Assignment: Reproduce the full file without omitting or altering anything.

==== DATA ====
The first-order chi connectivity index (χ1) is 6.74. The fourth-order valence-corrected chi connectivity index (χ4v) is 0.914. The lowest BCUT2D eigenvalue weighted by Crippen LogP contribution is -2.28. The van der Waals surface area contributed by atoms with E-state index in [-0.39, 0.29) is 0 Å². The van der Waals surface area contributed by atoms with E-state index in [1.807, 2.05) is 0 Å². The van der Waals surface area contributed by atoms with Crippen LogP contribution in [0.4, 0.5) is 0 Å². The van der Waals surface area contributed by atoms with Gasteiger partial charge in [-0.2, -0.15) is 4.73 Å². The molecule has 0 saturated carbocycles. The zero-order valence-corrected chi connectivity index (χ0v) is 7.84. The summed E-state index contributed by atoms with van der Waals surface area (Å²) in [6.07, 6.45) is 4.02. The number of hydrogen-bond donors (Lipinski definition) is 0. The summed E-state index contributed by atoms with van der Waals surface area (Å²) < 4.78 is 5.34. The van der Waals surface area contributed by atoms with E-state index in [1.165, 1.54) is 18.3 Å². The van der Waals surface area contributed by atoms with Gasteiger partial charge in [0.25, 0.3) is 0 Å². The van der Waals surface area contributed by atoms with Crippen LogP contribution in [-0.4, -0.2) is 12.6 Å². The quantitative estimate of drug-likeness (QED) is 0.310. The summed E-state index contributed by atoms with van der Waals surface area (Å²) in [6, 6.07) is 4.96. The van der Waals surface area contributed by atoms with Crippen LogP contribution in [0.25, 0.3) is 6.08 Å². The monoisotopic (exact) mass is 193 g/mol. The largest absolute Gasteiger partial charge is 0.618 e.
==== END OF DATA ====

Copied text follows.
The first-order chi connectivity index (χ1) is 6.74. The fourth-order valence-corrected chi connectivity index (χ4v) is 0.914. The lowest BCUT2D eigenvalue weighted by Crippen LogP contribution is -2.28. The van der Waals surface area contributed by atoms with E-state index in [-0.39, 0.29) is 0 Å². The van der Waals surface area contributed by atoms with E-state index in [1.807, 2.05) is 0 Å². The van der Waals surface area contributed by atoms with Crippen LogP contribution in [0.4, 0.5) is 0 Å². The van der Waals surface area contributed by atoms with Gasteiger partial charge in [-0.2, -0.15) is 4.73 Å². The molecule has 0 saturated carbocycles. The zero-order valence-corrected chi connectivity index (χ0v) is 7.84. The summed E-state index contributed by atoms with van der Waals surface area (Å²) in [6.07, 6.45) is 4.02. The number of hydrogen-bond donors (Lipinski definition) is 0. The summed E-state index contributed by atoms with van der Waals surface area (Å²) < 4.78 is 5.34. The van der Waals surface area contributed by atoms with E-state index in [1.165, 1.54) is 18.3 Å². The van der Waals surface area contributed by atoms with Gasteiger partial charge in [0.25, 0.3) is 0 Å². The van der Waals surface area contributed by atoms with Crippen LogP contribution in [-0.4, -0.2) is 12.6 Å². The quantitative estimate of drug-likeness (QED) is 0.310. The summed E-state index contributed by atoms with van der Waals surface area (Å²) in [6, 6.07) is 4.96. The van der Waals surface area contributed by atoms with Crippen LogP contribution in [0.25, 0.3) is 6.08 Å². The monoisotopic (exact) mass is 193 g/mol. The largest absolute Gasteiger partial charge is 0.618 e.